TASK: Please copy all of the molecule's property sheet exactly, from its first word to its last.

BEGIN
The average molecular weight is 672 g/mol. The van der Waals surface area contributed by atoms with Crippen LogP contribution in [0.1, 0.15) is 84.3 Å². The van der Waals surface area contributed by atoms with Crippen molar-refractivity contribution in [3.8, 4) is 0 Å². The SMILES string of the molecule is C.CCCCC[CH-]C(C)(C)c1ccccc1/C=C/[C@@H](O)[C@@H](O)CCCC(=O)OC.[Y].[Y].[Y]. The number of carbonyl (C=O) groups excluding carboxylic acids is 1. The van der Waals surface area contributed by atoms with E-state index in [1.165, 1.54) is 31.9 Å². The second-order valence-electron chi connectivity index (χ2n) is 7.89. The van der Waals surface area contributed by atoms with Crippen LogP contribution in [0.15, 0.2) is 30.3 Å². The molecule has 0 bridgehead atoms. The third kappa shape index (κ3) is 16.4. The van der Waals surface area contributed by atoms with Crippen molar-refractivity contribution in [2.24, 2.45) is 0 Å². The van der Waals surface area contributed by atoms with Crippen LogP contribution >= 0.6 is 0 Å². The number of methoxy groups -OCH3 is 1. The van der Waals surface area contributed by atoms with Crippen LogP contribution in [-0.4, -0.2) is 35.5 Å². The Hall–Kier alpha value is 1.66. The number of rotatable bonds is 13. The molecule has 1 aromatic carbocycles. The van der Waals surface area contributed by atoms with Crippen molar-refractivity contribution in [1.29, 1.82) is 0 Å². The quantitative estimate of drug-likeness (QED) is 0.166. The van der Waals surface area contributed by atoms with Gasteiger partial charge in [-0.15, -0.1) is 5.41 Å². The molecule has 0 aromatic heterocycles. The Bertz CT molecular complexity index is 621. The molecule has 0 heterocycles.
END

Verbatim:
The average molecular weight is 672 g/mol. The van der Waals surface area contributed by atoms with Crippen LogP contribution in [0.1, 0.15) is 84.3 Å². The van der Waals surface area contributed by atoms with Crippen molar-refractivity contribution in [3.8, 4) is 0 Å². The SMILES string of the molecule is C.CCCCC[CH-]C(C)(C)c1ccccc1/C=C/[C@@H](O)[C@@H](O)CCCC(=O)OC.[Y].[Y].[Y]. The number of carbonyl (C=O) groups excluding carboxylic acids is 1. The van der Waals surface area contributed by atoms with E-state index in [1.165, 1.54) is 31.9 Å². The second-order valence-electron chi connectivity index (χ2n) is 7.89. The van der Waals surface area contributed by atoms with Crippen LogP contribution in [0.15, 0.2) is 30.3 Å². The molecule has 0 bridgehead atoms. The third kappa shape index (κ3) is 16.4. The van der Waals surface area contributed by atoms with Crippen molar-refractivity contribution in [2.24, 2.45) is 0 Å². The van der Waals surface area contributed by atoms with Crippen LogP contribution >= 0.6 is 0 Å². The number of methoxy groups -OCH3 is 1. The van der Waals surface area contributed by atoms with Crippen LogP contribution in [-0.4, -0.2) is 35.5 Å². The Hall–Kier alpha value is 1.66. The number of rotatable bonds is 13. The molecule has 1 aromatic carbocycles. The van der Waals surface area contributed by atoms with Crippen molar-refractivity contribution in [1.29, 1.82) is 0 Å². The quantitative estimate of drug-likeness (QED) is 0.166. The van der Waals surface area contributed by atoms with Gasteiger partial charge in [-0.15, -0.1) is 5.41 Å². The molecule has 0 aromatic heterocycles. The Bertz CT molecular complexity index is 621. The molecule has 0 heterocycles.